TAX revenues from Scotland’s oil and gas industry could soar to three times more than official estimates – to almost £12 billion by 2018 – according to the Scottish Government.
John McLaren and Jo Armstrong appear to be unaware of the fact that we already have a "pessimistic scenario" in the shape of the leaked discussion paper. Which is surprising given the extraordinary fuss that has been made about the document by the British parties and the unionist media.
John Swinney's forecasts, none of which were anything like as calamitous as the anti-independence campaign claims, were based on figures from the UK Government's Office of Budget Responsibility (OBR) which included a very low oil price of $90. What is that if not a worst-case scenario.
And let us not forget that even with this worst-case scenario Scotland's prospects as an independent country look considerably better than as part of the UK.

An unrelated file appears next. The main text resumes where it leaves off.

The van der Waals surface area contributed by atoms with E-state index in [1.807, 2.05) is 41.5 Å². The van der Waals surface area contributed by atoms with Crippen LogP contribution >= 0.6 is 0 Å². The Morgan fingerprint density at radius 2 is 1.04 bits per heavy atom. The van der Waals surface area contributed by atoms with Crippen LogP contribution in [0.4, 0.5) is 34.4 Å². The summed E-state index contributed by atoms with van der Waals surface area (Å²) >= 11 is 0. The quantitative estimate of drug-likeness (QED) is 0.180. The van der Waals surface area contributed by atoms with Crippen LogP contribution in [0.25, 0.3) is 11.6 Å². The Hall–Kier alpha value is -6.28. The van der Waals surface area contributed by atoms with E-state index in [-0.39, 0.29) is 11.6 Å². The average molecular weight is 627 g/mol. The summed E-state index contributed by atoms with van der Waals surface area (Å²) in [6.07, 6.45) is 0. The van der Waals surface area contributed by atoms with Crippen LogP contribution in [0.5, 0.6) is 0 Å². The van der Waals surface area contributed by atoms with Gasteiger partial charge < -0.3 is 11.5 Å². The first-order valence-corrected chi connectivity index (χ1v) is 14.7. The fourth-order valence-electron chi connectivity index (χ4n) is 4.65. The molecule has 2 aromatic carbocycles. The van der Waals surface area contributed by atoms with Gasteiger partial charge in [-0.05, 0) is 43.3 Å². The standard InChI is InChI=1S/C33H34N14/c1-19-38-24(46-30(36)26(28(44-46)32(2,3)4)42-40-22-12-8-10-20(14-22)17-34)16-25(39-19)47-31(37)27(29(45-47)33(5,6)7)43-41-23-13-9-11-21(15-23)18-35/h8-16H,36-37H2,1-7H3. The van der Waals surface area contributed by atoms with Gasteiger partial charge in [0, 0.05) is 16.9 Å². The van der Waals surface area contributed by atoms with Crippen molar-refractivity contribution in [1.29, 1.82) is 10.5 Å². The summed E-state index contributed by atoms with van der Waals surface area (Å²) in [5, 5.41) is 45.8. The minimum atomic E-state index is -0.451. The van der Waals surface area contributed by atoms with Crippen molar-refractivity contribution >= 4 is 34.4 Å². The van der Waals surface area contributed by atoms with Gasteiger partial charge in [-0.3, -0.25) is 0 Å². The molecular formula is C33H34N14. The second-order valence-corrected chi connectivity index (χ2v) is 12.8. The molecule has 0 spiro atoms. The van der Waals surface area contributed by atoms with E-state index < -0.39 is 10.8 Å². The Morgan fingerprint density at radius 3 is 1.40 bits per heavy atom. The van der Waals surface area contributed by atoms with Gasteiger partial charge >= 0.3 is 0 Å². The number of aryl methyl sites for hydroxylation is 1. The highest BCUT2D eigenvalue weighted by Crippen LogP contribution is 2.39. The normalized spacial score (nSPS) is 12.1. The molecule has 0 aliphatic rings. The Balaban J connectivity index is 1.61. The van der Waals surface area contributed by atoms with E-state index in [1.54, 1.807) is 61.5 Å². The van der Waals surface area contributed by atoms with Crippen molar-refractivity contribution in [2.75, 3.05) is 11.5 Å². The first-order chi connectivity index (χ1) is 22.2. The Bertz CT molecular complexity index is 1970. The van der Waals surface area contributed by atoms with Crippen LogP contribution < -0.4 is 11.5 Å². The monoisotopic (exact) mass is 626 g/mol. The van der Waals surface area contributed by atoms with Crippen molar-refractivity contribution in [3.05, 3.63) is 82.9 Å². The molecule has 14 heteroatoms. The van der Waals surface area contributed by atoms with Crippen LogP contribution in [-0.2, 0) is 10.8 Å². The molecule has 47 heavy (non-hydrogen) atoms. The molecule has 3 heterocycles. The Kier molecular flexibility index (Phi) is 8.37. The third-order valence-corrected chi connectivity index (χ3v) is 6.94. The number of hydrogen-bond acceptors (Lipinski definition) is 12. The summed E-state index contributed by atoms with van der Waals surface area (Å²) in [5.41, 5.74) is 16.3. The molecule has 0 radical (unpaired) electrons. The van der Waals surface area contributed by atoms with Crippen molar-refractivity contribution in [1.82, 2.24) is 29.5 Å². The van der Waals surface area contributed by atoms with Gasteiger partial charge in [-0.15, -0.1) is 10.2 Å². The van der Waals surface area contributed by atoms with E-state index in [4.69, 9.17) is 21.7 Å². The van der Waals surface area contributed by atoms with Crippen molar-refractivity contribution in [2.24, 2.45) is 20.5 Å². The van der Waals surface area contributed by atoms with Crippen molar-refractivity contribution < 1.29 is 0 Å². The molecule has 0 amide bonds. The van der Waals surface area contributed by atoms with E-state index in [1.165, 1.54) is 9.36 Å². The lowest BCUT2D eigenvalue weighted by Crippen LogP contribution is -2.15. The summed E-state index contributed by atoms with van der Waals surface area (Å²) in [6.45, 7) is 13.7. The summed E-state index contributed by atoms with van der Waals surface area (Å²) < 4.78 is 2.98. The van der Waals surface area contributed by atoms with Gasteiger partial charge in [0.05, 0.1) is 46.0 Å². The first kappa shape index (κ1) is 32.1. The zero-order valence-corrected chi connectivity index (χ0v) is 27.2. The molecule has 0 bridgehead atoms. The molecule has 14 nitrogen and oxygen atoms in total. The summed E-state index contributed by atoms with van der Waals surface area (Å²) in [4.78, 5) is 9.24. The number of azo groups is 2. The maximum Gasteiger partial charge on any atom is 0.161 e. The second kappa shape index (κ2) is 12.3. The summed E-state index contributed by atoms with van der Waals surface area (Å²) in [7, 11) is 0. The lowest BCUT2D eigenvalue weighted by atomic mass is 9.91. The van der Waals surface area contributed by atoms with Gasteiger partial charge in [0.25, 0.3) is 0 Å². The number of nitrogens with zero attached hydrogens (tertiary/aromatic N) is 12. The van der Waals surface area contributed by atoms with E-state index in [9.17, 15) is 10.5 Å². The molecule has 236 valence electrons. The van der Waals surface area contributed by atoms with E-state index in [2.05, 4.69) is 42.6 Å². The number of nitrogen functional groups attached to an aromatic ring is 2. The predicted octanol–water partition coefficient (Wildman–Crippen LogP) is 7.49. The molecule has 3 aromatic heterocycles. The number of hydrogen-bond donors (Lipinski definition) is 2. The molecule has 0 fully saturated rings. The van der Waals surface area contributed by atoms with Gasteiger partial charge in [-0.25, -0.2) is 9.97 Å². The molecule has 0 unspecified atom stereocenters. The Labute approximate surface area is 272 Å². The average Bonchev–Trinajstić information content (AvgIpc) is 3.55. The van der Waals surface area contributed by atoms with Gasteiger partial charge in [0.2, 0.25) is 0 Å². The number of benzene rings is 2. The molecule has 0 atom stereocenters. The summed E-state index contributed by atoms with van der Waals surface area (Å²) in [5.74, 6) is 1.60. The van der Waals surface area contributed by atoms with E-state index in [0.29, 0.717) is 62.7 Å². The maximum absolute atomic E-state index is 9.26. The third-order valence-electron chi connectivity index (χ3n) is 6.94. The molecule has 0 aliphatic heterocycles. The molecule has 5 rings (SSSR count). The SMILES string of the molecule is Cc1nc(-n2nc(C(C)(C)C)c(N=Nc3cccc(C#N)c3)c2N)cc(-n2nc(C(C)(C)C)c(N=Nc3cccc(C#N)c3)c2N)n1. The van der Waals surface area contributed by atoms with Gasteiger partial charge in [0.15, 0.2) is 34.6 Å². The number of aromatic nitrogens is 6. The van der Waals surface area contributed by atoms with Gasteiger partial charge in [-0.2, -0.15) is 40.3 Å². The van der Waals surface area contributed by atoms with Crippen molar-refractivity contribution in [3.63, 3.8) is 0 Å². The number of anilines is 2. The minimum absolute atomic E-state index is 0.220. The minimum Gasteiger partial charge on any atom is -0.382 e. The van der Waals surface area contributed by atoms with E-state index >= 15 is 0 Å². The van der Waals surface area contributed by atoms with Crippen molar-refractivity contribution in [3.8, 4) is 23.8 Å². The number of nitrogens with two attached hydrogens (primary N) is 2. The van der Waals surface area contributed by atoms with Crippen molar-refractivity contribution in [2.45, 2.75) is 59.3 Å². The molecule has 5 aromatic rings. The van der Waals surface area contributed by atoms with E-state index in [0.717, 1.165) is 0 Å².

While some experts may predict oil falling to sub-$100 levels none expects the price to languish at such levels for any length of time. At worst, this is the bottom end of the range within which prices will fluctuate. That's what volatility means. It does not mean, as unionists would have people believe, that things must always and inevitably work out for the worst.
There will be good years and bad years for oil revenues. What the people of Scotland need to remember is that successive UK Governments have utterly failed to manage these revenues in such a way as to smooth the impact of such fluctuations, or to provide for the time when the revenues must eventually decline. And yet they want us to believe that we should continue to entrust them with the husbanding of our resources.
Why would we do that?